[futurebasic] Re: Parsing

Message: < previous - next > : Reply : Subscribe : Cleanse
Home   : November 1997 : Group Archive : Group : All Groups

From: Joe Kovac <locality@...>
Date: Sat, 29 Nov 1997 10:13:34 -0400
>I need my program to parse some fairly sizable text based files.  The file
>specification is quite loose, however, so I can't know exactly where each
>element of the file will be.  What I'm looking for is a fast way to locate,
>for example, the first character in the handle that is NOT a white space
>(CHR's 9 through 13) or the first character that IS the start of a
>subsection: ({[< and such.  I'm using some FN MUNGER code that was posted
>here a while back for most of my parsing, but I haven't found a way to do
>this with that yet.
>While I'm at it, if anyone knows a way to search for a string that is not
>within a subsection (a pair of the above characters: {}, (), etc.) I'd
>appreciate hearing that, as well.  My current solution is to search for the
>string, and then search for the start and end of the subsections leading up
>to the string and making sure that the last subsection ends before the
>string begins.  It works, but it seems to me like there should be a faster
>Thanks in advance.
>-- Brian Victor
>To unsubscribe, send ANY message to <futurebasic-unsubscribe@...>

This is just off the top of my head but the best way to do most parsing is
one character at a time, and if white space doesn't have any importance,
you can skip it in the routine that gets the character:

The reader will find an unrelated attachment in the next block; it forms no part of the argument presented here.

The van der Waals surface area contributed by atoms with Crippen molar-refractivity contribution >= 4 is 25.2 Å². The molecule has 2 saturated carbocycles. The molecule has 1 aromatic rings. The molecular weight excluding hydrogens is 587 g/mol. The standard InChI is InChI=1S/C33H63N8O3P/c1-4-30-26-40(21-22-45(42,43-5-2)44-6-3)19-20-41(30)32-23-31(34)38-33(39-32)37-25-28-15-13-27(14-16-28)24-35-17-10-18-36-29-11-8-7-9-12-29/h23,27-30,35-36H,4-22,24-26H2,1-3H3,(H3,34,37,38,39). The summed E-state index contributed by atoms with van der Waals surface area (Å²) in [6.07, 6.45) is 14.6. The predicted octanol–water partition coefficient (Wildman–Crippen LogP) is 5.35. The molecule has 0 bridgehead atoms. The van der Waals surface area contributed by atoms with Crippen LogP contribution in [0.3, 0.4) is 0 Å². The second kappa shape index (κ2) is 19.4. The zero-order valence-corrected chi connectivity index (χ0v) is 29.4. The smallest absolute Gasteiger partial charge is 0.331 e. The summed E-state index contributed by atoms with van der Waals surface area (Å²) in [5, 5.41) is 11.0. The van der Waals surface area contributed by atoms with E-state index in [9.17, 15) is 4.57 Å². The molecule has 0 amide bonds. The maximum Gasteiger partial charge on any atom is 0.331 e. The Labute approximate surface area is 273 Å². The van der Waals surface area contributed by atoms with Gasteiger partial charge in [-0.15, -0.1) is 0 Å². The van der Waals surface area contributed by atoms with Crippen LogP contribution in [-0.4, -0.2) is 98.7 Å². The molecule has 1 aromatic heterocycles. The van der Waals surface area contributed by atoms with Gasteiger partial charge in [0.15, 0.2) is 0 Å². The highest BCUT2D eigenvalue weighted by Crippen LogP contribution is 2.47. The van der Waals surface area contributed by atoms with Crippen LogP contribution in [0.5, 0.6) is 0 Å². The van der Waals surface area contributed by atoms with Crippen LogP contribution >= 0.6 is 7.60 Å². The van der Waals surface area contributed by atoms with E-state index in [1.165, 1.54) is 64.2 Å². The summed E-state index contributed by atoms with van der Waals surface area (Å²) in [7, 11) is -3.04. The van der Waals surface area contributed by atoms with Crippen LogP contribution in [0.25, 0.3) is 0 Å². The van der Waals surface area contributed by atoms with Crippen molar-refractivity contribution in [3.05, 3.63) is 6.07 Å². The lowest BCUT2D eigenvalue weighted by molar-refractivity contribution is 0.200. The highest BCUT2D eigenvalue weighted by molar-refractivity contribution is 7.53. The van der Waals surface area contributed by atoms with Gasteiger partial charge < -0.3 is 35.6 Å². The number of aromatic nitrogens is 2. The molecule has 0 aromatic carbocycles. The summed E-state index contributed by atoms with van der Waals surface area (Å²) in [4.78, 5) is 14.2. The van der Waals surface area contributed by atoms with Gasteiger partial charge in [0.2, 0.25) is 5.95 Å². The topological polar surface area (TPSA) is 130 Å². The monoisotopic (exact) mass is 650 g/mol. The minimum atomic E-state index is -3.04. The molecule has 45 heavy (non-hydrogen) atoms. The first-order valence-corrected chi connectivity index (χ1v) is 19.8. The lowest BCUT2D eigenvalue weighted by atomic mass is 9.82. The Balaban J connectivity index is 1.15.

LONG IF (gOffset& <= gSize&)
    gChar& = PEEK ([gTextHandle&]+gOffset&)
    INC (gOffset&)
    gChar& = -1

  FN ReadChar
  WHILE (gChar& = 13 or gChar& = 32)
    FN ReadChar

Those two short FNs will read through the text block until they get to the
end, skipping spaces and CRs, When it gets to the end gChar& will be -1. To
make it work gTextHandle& has to have a handle to the text, gSize& must be
the length of the text, and gOffset& must be initalized to zero. Each time
you call GetChar, gChar& will contain the next non white character.

To actually parse something with them, I'd do something like this:

LOCAL FN IsSubStart (Char&)
  IsSubsection% = (Char& = ASC("(") or Char& = ASC ("[") or Char& = ASC ("{"))
END FN = IsSubsection%

LOCAL FN IsSubEnd (Char&)
  IsSubsection% = (Char& = ASC(")") or Char& = ASC ("]") or Char& = ASC ("}"))
END FN = IsSubsection%

LOCAL FN ParseString
  WHILE (gChar& <> ASC("/"))
    X$ = X$ + CHR$ (gChar&)
  FN GetChar

  FN GetChar
  WHILE (gChar& <> -1 AND FN IsSubEnd (gChar&) = _false)
    FN ParseString
  FN GetChar

LOCAL FN ParseBlock
  FN GetChar
  WHILE (gChar& <> -1)
    LONG IF FN IsSubStart (gChar&)
      FN ParseSub
      FN ParseString
    END IF

Parsing starts with a call to ParseBlock, which loads the first character
and goes through the symbols. At this point, because white space is
ignored, the file as you described it will either have a string or a
sub-section, so these are the two cases it looks for. If it's not a
sub-section, it must be a string.

If it's a subsection, it calls ParseSub. ParseSub skips past the
Sub-Section symbol and calls ParseString until it finds a symbol which
denotes the end of the subsection, at which point it returns to FN
ParseBlock. (I'm supposing that only strings are allowed in sub-sections...)

When parsing strings it keeps reading the string until it hits a "/". I
don't know what marks the end of a string in your file, if it's a CR, this
will need some more work.

But anyway, that's the easiest and most flexible way of doing parsing when
the format isn't rigidly set.

Hope that was useful,

Joe K.